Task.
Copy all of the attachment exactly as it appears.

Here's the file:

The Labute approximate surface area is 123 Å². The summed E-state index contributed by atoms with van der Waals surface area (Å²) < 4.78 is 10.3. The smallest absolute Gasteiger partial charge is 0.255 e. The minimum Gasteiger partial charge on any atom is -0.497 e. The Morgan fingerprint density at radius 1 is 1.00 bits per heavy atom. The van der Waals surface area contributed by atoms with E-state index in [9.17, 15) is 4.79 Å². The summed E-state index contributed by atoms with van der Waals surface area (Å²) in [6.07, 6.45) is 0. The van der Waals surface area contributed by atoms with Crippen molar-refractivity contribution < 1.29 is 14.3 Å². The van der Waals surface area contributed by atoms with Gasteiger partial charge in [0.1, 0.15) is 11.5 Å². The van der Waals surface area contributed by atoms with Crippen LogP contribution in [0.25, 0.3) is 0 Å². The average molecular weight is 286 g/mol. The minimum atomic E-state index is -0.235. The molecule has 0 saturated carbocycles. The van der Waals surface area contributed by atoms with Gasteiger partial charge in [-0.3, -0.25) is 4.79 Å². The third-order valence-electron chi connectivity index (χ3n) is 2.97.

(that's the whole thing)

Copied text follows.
The Labute approximate surface area is 123 Å². The summed E-state index contributed by atoms with van der Waals surface area (Å²) < 4.78 is 10.3. The smallest absolute Gasteiger partial charge is 0.255 e. The minimum Gasteiger partial charge on any atom is -0.497 e. The Morgan fingerprint density at radius 1 is 1.00 bits per heavy atom. The van der Waals surface area contributed by atoms with E-state index in [9.17, 15) is 4.79 Å². The summed E-state index contributed by atoms with van der Waals surface area (Å²) in [6.07, 6.45) is 0. The van der Waals surface area contributed by atoms with Crippen molar-refractivity contribution < 1.29 is 14.3 Å². The van der Waals surface area contributed by atoms with Gasteiger partial charge in [0.1, 0.15) is 11.5 Å². The van der Waals surface area contributed by atoms with Crippen LogP contribution in [0.25, 0.3) is 0 Å². The average molecular weight is 286 g/mol. The minimum atomic E-state index is -0.235. The molecule has 0 saturated carbocycles. The van der Waals surface area contributed by atoms with Gasteiger partial charge in [-0.3, -0.25) is 4.79 Å². The third-order valence-electron chi connectivity index (χ3n) is 2.97.